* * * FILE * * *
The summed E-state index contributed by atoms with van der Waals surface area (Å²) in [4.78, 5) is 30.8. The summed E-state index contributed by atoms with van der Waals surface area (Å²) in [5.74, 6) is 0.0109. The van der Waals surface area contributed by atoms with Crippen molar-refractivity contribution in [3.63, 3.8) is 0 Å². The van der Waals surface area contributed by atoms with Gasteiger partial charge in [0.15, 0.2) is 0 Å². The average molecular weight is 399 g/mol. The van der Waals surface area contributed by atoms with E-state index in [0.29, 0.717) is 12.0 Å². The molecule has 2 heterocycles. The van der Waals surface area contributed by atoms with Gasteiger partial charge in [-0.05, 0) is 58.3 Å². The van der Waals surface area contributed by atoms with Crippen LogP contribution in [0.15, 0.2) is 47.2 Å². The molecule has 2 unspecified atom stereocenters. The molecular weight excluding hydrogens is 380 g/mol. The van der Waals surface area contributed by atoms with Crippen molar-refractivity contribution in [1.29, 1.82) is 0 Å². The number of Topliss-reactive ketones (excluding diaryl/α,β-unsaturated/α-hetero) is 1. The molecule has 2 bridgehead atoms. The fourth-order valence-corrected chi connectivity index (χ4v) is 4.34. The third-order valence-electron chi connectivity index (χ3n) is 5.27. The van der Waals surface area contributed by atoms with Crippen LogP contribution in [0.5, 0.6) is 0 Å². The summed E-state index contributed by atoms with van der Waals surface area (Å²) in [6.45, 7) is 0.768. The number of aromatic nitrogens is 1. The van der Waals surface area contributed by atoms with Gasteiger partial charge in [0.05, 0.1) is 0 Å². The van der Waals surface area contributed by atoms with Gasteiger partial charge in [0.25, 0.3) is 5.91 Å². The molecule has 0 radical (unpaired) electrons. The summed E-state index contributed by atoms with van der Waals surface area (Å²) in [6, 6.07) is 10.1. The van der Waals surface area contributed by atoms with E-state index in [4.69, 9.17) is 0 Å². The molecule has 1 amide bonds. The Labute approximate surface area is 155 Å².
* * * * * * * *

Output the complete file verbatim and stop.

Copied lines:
The summed E-state index contributed by atoms with van der Waals surface area (Å²) in [4.78, 5) is 30.8. The summed E-state index contributed by atoms with van der Waals surface area (Å²) in [5.74, 6) is 0.0109. The van der Waals surface area contributed by atoms with Crippen molar-refractivity contribution in [3.63, 3.8) is 0 Å². The van der Waals surface area contributed by atoms with Gasteiger partial charge in [0.15, 0.2) is 0 Å². The average molecular weight is 399 g/mol. The van der Waals surface area contributed by atoms with E-state index in [0.29, 0.717) is 12.0 Å². The molecule has 2 heterocycles. The van der Waals surface area contributed by atoms with Gasteiger partial charge in [-0.05, 0) is 58.3 Å². The van der Waals surface area contributed by atoms with Crippen LogP contribution in [0.15, 0.2) is 47.2 Å². The molecule has 2 unspecified atom stereocenters. The molecular weight excluding hydrogens is 380 g/mol. The van der Waals surface area contributed by atoms with Crippen molar-refractivity contribution in [1.29, 1.82) is 0 Å². The number of Topliss-reactive ketones (excluding diaryl/α,β-unsaturated/α-hetero) is 1. The molecule has 2 bridgehead atoms. The fourth-order valence-corrected chi connectivity index (χ4v) is 4.34. The third-order valence-electron chi connectivity index (χ3n) is 5.27. The van der Waals surface area contributed by atoms with Crippen LogP contribution in [0.5, 0.6) is 0 Å². The summed E-state index contributed by atoms with van der Waals surface area (Å²) in [6.45, 7) is 0.768. The number of aromatic nitrogens is 1. The van der Waals surface area contributed by atoms with Gasteiger partial charge in [0.05, 0.1) is 0 Å². The van der Waals surface area contributed by atoms with Gasteiger partial charge in [0.25, 0.3) is 5.91 Å². The molecule has 0 radical (unpaired) electrons. The summed E-state index contributed by atoms with van der Waals surface area (Å²) in [6, 6.07) is 10.1. The van der Waals surface area contributed by atoms with E-state index in [4.69, 9.17) is 0 Å². The molecule has 1 amide bonds. The Labute approximate surface area is 155 Å².